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The Political Economy of Blackness: Citizenship, Corporations, and Race in Dred Scott

From: Civil War History
Volume 50, Number 3, September 2004
pp. 229-260 | 10.1353/cwh.2004.0051

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Civil War History 50.3 (2004) 229-260

Citizenship, Corporations, and Race in Dred Scott

Austin Allen

On March 6, 1857, Chief Justice Roger B. Taney lashed out against the antislavery movement and simultaneously reaffirmed his court's support for the emerging corporate order. He did both in Dred Scott v. Sandford when he declared, accurately, that the Constitution recognized no black person as a citizen of the United States. The Dred Scott case, which also found that the federal government possessed no authority to limit the expansion of slavery into the territories, has long invoked contempt. As the antislavery lawyer John Appleton wrote shortly after the decision, "that the law has been disregarded or rather trampled under foot few will doubt." Appleton's perception of a "mutilation of fact [and] subversion of the law" in Dred Scott anticipated the stance that underpins recent investigations into the citizenship question, which scholars now realize raised fundamental questions concerning race relations within American society. By law, citizenship signified a legal relationship in which purportedly free individuals gave their allegiance to a sovereign community in exchange for the protection of a shifting bundle of rights that varied by race, gender, and jurisdiction. According to Taney, however, no such relationship existed between the federal citizenry and free blacks: "They are not included and were not intended to be included." To the contrary, they were "considered as a subordinate and inferior class of beings, who had been subjugated by the dominant race . . . and had no rights or privileges but such as those . . . the Government might choose to grant them." The chief justice supported his contentions with a lengthy historical argument that Appleton, among others, described as "falsified."

The most striking aspect of Taney's argument involved not so much what he said but rather the excessive manner in which he said it. The assertion that the constitutional order existed for white people only was hardly a novel stance. Taney expressed a belief—widely held at all levels of society and throughout every region of the Union—that the perceived inherent inferiority of black people rendered them unfit for citizenship. Taney himself began working out his thoughts on the subject as early as 1832, when, as Andrew Jackson's attorney general, he defended South Carolina's policy of imprisoning every free black sailor that entered the state. Despite its widespread character, the ideology of white superiority became increasingly contested in the antebellum period. Even in the Jacksonian South, as Lacy K. Ford has argued, the question of citizenship for free blacks remained open and deeply contentious; the debate was even more intense in the North and West. Taney's analysis in Dred Scott was sophisticated enough to handle the resulting ambiguity and in fact represented an accurate reading of American law and history. Even so, the chief justice went out of his way to stress what he saw as the inferiority of African Americans before the law and within society. He could have presented the substance of his argument in a paragraph or two—perhaps in five pages if he wanted to be thorough. Instead, he allotted more space (twenty-four pages) to the citizenship question than he did to any other, including the explosive territorial issue (twenty-one pages). In those two dozen pages A. Leon Higginbotham counted twenty-one separate references to either black inferiority or white superiority.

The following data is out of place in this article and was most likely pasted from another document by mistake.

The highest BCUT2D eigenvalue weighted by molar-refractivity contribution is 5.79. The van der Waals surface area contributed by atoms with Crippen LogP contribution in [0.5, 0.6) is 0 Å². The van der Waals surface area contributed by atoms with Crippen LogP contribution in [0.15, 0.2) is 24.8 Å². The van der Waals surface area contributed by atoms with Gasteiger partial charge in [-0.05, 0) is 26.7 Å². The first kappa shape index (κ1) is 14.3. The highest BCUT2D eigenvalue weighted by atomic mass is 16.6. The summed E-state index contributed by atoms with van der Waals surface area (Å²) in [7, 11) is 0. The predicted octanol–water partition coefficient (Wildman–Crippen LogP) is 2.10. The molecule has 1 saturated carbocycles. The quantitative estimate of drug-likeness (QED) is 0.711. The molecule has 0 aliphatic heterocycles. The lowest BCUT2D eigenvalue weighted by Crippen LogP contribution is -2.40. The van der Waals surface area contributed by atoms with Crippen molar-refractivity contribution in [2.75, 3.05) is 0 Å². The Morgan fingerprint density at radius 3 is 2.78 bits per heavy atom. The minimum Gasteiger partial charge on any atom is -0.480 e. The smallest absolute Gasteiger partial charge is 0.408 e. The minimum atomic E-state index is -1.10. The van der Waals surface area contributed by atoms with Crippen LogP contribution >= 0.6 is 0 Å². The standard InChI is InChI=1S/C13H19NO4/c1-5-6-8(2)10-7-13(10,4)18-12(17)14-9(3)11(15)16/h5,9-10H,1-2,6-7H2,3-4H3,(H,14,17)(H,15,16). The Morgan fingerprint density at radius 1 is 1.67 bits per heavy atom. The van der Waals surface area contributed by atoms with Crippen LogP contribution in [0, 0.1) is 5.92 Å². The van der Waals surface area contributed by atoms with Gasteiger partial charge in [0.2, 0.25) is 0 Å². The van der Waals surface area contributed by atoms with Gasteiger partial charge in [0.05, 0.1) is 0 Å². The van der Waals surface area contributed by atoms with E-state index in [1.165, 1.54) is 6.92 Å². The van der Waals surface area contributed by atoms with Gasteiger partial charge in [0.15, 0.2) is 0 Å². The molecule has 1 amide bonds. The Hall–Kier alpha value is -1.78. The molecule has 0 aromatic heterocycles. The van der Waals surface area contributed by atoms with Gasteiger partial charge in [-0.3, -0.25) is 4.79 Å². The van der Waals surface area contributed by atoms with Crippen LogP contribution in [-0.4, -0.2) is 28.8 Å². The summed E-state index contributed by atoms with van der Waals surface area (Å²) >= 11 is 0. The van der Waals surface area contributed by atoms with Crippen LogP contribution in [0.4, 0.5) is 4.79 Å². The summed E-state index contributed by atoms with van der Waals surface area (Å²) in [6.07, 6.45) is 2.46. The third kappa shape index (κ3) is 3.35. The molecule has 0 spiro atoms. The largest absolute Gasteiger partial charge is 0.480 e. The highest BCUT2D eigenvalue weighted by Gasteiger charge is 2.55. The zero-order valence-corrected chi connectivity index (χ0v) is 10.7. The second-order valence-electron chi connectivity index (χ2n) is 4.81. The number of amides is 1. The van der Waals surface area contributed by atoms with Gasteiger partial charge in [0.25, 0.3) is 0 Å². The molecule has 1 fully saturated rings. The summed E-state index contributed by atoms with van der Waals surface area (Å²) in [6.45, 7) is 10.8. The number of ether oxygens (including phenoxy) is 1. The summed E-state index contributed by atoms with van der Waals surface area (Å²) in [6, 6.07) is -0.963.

Behind the excessive display lay a pro-Southern political agenda. Taney's opinion, according to historian Don E. Fehrenbacher, expressed "the southern mood—fearful, angry, and defiant—in the late stages of a national crisis," and it launched "a sweeping counterattack on the antislavery movement." This interpretation contains merit. The Taney Court's members, with a few exceptions, revealed little patience for antislavery legal arguments, and they had no qualms about undercutting antislavery litigation strategies. Taney's opinion closed a jurisdictional pathway that the Court's previous rulings unintentionally had left open to free black people, but this interpretation does not explain fully why Taney devoted nearly half of his opinion to what scholars characterize as a "rambling and repetitious argument" or, even less charitably, a "tortuous forced march." In contrast to the territorial question, the...



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